Free the hostage, but at what price?
The fifth anniversary of Gilad Shalit’s cruel imprisonment by Hamas, without the Red Cross being allowed to visit him, sparked growing public pressure in Israel on the government to agree to a painful prisoner swap. As I watched the protest, my mind wandered back almost four decades.
It was July 1973, and the Israeli Air Force (IAF) Academy was ready for its traditional end-of-semester party. I contributed my part to the party’s program by impersonating an Italian air attaché and conducting a tour of the base, where I had been serving for five years, without anyone recognizing me. Later, the pictures were shown at the party and generated a lot of laughter. I was surprised, therefore, when after the party I was summoned to the IAF commander, the fearsome Gen. Benny Peled, who showed great interest in the fact that for a full day I walked around the academy without my identity being exposed.
He told me why he was interested. A month before, Syria had agreed to return three pilots who had been kept as POWs for three years. Why? Because in June 1972, in a brilliant operation, the Israel Defense Force’s (IDF) elite commando unit, Sayeret Matkal, had abducted senior Syrian officers who were reconnoitering the Syrian-Lebanese border. After a year of hard negotiations, the POW swap was concluded. But Peled wasn’t fully satisfied. He entertained the idea of sending to Damascus people who would impersonate Syrian prison officers, get the wardens who maltreated our pilots and settle the account with them.
I dared wonder if this was necessary, once we’d gotten our boys back. He gave me a stern look. “If we’re here to stay,” he reprimanded me, “then everybody around us should know that they can’t mess with Israel and get away with it.”
I wish we still had that kind of approach. Furthermore, I wish we had adopted in the first place the stance of the United States: No deals with extortionists. Period. When, in 1993, the American pilot Michael Durant was captured by Gen. Mohamed Farrah Aidid’s men in Mogadishu, Somalia (the “Black Hawk Down” incident), former U.S. Ambassador Robert Oakley warned Aidid that the city would be destroyed, including “men, women, children, camels, cats, dogs, goats, donkeys, everything. … That would really be tragic for all of us, but that’s what will happen.”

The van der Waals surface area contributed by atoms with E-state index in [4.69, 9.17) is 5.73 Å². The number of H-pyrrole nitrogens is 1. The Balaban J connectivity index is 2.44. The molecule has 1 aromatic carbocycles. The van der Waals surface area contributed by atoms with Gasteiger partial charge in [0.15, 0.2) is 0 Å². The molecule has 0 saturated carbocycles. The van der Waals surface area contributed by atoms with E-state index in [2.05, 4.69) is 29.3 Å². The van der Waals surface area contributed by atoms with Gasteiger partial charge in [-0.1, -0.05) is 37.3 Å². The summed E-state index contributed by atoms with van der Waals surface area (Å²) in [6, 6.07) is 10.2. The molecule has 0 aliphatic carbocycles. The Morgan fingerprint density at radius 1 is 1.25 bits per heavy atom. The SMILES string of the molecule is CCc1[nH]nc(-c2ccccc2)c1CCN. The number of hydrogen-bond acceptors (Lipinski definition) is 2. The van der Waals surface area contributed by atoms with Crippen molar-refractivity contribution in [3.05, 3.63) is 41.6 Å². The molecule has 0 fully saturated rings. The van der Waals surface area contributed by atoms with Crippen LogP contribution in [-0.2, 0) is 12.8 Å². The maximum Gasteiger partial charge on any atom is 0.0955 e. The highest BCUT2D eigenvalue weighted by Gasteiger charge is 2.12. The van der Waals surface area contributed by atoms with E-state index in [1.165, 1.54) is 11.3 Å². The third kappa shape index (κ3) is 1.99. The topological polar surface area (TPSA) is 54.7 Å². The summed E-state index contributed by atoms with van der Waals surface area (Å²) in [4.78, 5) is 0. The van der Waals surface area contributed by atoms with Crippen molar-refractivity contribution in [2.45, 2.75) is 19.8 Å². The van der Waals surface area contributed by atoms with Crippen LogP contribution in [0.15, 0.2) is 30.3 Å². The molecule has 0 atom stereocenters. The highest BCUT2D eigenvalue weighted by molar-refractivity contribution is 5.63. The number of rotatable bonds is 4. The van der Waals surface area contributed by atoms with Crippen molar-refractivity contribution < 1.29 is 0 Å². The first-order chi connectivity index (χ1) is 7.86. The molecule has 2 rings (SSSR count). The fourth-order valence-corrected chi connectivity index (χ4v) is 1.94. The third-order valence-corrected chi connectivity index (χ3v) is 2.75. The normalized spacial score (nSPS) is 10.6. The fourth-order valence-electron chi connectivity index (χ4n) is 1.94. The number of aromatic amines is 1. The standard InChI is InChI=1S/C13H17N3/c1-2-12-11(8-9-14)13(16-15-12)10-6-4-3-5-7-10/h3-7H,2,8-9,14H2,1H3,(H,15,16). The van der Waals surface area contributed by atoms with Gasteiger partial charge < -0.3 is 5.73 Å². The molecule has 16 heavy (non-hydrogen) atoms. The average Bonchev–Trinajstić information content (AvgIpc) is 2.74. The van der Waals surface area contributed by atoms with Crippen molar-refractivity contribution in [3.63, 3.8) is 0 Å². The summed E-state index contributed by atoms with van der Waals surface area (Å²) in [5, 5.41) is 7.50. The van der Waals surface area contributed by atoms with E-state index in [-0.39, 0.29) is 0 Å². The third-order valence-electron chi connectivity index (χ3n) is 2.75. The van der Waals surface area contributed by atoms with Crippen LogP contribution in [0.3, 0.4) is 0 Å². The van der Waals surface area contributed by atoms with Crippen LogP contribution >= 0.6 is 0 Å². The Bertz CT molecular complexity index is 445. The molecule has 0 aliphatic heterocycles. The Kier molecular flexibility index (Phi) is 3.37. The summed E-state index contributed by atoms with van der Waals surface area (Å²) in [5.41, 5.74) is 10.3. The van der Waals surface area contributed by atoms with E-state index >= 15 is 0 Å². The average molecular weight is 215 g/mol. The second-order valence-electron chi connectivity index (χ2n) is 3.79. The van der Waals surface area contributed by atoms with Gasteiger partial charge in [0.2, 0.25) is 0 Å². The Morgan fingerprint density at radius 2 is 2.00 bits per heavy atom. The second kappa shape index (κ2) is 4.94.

Durant was released right away.
Israel is not a superpower like America, and, furthermore, bringing our boys home has always been almost a sacred value. Israeli soldiers are willing to do everything for their country, even risking their lives, because they know that if they become prisoners of war, Israel will go out of its way to bring them back home. I flew with the Israeli Air Force for 37 years, and I always felt confident about that. Many times I was assigned to secondary missions that had only one purpose — to rescue fellow pilots who flew the primary mission, if and when they got into trouble. If they did fall into enemy hands, however, every government in Israel has agreed to a prisoner swap.
Netanyahu’s government is no exception, and through the good services of a German mediator, it came as close as possible to striking a deal with Hamas. However, the government refuses to yield to Hamas’ demand to release some of the worst terrorists, those responsible for killing hundreds of innocent Israelis. This is not a question of punishing them; the precedent of the ill-fated Jibril deal in 1985, when 1,150 prisoners were released, showed that many of the killers, once freed, resumed their killings.
This is not a question of principle, then, but of price. Maybe borrowing a page from Jewish history will help us here. In Judaism, redeeming the captive is very important: “You shall not stand idly by the blood of your brother” (Leviticus 19:16). However, not at all costs. One of the old Jewish sages has already cautioned against it. Rabbi Meir ben Baruch, better known as the Maharam of Rotenburg, was one of the leading rabbis of Germany in the 13th century, when King Rudolph started persecuting the Jews.
The king arrested the Maharam, hoping to get a huge ransom for him, and indeed, the Jews started to collect money for that purpose. Yet the Maharam, from his cell, issued a directive strictly prohibiting such a move, by citing the Jewish religious law: “It is forbidden to redeem captives for more than their worth.” He pointed out that setting a precedent in his case would endanger all Torah sages, who would become instruments of kidnapping and extortion.
This is a terrible dilemma, with no clear-cut answers. It was Geula Cohen, who was a fighter in the pre-state, anti-British underground Lehi (the Stern Gang), who summed it up. “If my son Tzachi [Member of Knesset Tzachi Hanegbi] were taken POW,” she said in one of the controversies over prisoner exchanges, “I would have fought like a lioness that the government should pay any price for his release.’’
Then, with the same breath, she added: “And at the same time, I would have expected the government to firmly reject my demands.”
Uri Dromi is a columnist based in Jerusalem. From 1992 to 1996, he served as the spokesman of the Rabin and Peres governments.
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